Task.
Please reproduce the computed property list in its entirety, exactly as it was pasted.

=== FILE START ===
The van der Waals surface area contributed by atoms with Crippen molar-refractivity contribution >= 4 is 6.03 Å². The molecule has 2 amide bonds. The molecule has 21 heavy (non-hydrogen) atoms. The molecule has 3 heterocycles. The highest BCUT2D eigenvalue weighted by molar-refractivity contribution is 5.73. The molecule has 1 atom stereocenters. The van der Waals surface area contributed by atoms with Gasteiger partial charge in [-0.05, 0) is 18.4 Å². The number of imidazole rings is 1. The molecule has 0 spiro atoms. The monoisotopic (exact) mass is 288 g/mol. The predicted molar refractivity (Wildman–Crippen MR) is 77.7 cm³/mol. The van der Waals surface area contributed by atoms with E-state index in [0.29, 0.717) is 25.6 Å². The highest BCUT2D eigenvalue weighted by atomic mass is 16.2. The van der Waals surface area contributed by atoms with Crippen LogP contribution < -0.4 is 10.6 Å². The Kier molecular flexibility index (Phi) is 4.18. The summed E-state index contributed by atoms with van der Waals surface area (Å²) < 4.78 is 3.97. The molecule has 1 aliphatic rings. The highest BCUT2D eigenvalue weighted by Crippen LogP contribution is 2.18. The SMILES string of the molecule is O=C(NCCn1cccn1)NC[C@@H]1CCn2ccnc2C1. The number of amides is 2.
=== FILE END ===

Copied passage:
The van der Waals surface area contributed by atoms with Crippen molar-refractivity contribution >= 4 is 6.03 Å². The molecule has 2 amide bonds. The molecule has 21 heavy (non-hydrogen) atoms. The molecule has 3 heterocycles. The highest BCUT2D eigenvalue weighted by molar-refractivity contribution is 5.73. The molecule has 1 atom stereocenters. The van der Waals surface area contributed by atoms with Gasteiger partial charge in [-0.05, 0) is 18.4 Å². The number of imidazole rings is 1. The molecule has 0 spiro atoms. The monoisotopic (exact) mass is 288 g/mol. The predicted molar refractivity (Wildman–Crippen MR) is 77.7 cm³/mol. The van der Waals surface area contributed by atoms with E-state index in [0.29, 0.717) is 25.6 Å². The highest BCUT2D eigenvalue weighted by atomic mass is 16.2. The van der Waals surface area contributed by atoms with Crippen LogP contribution < -0.4 is 10.6 Å². The Kier molecular flexibility index (Phi) is 4.18. The summed E-state index contributed by atoms with van der Waals surface area (Å²) < 4.78 is 3.97. The molecule has 1 aliphatic rings. The highest BCUT2D eigenvalue weighted by Crippen LogP contribution is 2.18. The SMILES string of the molecule is O=C(NCCn1cccn1)NC[C@@H]1CCn2ccnc2C1. The number of amides is 2.